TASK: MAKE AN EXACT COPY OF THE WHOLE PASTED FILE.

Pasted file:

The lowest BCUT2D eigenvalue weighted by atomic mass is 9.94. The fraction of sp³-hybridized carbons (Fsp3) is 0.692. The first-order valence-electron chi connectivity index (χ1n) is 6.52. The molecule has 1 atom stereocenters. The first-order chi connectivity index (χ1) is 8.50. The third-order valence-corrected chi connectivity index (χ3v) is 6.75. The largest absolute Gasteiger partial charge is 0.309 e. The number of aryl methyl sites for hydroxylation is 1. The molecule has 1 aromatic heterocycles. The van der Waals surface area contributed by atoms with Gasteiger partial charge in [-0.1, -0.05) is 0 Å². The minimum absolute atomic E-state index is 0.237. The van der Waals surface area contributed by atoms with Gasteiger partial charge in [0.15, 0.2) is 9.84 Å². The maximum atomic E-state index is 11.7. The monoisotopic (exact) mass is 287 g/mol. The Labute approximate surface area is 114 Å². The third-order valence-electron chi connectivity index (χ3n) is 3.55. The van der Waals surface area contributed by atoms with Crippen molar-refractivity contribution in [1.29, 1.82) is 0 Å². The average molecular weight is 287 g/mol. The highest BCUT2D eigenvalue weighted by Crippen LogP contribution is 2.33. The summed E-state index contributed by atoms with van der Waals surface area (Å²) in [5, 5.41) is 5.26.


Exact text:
The lowest BCUT2D eigenvalue weighted by atomic mass is 9.94. The fraction of sp³-hybridized carbons (Fsp3) is 0.692. The first-order valence-electron chi connectivity index (χ1n) is 6.52. The molecule has 1 atom stereocenters. The first-order chi connectivity index (χ1) is 8.50. The third-order valence-corrected chi connectivity index (χ3v) is 6.75. The largest absolute Gasteiger partial charge is 0.309 e. The number of aryl methyl sites for hydroxylation is 1. The molecule has 1 aromatic heterocycles. The van der Waals surface area contributed by atoms with Gasteiger partial charge in [-0.1, -0.05) is 0 Å². The minimum absolute atomic E-state index is 0.237. The van der Waals surface area contributed by atoms with Gasteiger partial charge in [0.15, 0.2) is 9.84 Å². The maximum atomic E-state index is 11.7. The monoisotopic (exact) mass is 287 g/mol. The Labute approximate surface area is 114 Å². The third-order valence-electron chi connectivity index (χ3n) is 3.55. The van der Waals surface area contributed by atoms with Crippen molar-refractivity contribution in [1.29, 1.82) is 0 Å². The average molecular weight is 287 g/mol. The highest BCUT2D eigenvalue weighted by Crippen LogP contribution is 2.33. The summed E-state index contributed by atoms with van der Waals surface area (Å²) in [5, 5.41) is 5.26.